For some the story of a man who falls in love with an anatomically correct doll would not make them rush to their local cinema in droves.  Although billed as a comedy, 'Lars and the Real Girl' has so much more to offer, making it one of the sweetest love stories of the year.

Lars (Gosling) is socially inept and insecure. Every encounter, even with loved ones, is full of awkwardness and insecurity. Sharing the home of his brother (Schneider) and expectant sister-in-law (Mortimer), Lars lives his life like a hermit, only leaving the house for work and church.

This all changes when Lars finds a friend in Bianca, a life-sized doll a work colleague has shown him online. The arrival of his new girlfriend gives Lars the confidence to explore outside of his confined settings.  Suddenly he is transformed. His speech improves from bumbling to confident - stories of his new love life transfixing all those he speaks with.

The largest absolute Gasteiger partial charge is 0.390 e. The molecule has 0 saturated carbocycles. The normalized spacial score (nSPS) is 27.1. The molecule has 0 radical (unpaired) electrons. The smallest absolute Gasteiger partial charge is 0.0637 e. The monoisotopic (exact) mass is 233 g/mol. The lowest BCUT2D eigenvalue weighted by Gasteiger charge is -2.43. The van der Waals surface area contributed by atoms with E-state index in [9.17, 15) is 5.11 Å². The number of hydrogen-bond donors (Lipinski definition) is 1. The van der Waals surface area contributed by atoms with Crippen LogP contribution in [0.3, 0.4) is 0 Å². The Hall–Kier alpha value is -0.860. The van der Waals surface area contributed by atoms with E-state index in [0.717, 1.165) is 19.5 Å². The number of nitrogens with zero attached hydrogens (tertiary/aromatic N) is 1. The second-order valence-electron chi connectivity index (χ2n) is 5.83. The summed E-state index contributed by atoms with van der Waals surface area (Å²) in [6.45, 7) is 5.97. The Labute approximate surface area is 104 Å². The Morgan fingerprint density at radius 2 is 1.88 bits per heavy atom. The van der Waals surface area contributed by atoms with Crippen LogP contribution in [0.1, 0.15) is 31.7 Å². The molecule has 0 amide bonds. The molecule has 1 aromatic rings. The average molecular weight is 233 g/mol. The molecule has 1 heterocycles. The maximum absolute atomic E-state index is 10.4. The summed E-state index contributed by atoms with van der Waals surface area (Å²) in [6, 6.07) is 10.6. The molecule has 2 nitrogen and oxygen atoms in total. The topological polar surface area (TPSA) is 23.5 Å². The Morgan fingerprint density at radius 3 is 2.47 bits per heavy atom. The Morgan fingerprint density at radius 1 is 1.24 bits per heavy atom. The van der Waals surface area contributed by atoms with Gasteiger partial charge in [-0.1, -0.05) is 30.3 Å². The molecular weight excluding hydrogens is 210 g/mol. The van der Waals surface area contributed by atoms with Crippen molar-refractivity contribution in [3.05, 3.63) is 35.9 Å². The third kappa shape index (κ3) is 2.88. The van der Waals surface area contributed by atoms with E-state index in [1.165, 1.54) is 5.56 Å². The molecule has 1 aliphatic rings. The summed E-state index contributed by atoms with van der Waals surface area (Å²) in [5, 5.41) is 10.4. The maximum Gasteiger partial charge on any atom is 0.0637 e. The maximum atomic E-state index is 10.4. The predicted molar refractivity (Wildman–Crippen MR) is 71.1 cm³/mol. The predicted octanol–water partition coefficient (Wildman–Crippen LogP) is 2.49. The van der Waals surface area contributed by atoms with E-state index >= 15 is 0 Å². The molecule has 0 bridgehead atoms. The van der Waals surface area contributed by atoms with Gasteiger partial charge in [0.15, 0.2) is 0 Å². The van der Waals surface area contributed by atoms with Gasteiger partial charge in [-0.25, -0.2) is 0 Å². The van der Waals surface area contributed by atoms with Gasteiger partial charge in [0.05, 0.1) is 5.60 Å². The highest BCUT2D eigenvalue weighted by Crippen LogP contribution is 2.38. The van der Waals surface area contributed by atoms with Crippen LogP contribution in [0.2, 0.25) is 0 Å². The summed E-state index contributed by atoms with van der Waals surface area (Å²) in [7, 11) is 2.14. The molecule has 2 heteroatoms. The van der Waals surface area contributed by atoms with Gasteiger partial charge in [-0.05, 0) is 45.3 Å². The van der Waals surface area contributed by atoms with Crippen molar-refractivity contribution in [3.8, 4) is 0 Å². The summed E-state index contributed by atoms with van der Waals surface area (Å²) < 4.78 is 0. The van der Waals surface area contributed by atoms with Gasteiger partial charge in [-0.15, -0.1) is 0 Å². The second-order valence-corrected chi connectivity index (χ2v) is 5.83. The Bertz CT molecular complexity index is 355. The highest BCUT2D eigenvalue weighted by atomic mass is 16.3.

Lars' family are torn between shock and the relief that he is finally coming out of his shell. They recommend he sees a therapist (Clarkson), who plays along with the pretence and acts as a doctor for Bianca after her travels from the missionary in Brazil. By accepting his differences, they feel he may be able to transfer his newfound feelings into a real life relationship with fellow worker Margo (Garner).

Lars grows in confidence, taking Bianca with him to church and work parties. While some scenes are played for laughs - his feeding and dancing with Bianca will have audiences amused - the care and affection he shows her reveal real heart. The bond is purely emotional and a physical relationship is never even considered. Bianca is not a toy, she is his living, breathing dream for a life he has never had and maybe never will

Gosling as usual is brilliant, physically embodying the character with minor subtleties like blinking to express how awkward and how deep his problems lie. His performance is both profound and heartwarming and the audience will be embarrassed by laughing when they see the true feelings Lars has towards his new love. Viewers do have to suspend belief that a town would be so accepting of a man's love for an object but the tenderness that Lars shows towards Bianca wins over the locals and ultimately the audience.

A touching and sweet movie, well-acted, intelligently written and directed. Lars will capture your heart too.

Seán Kavanagh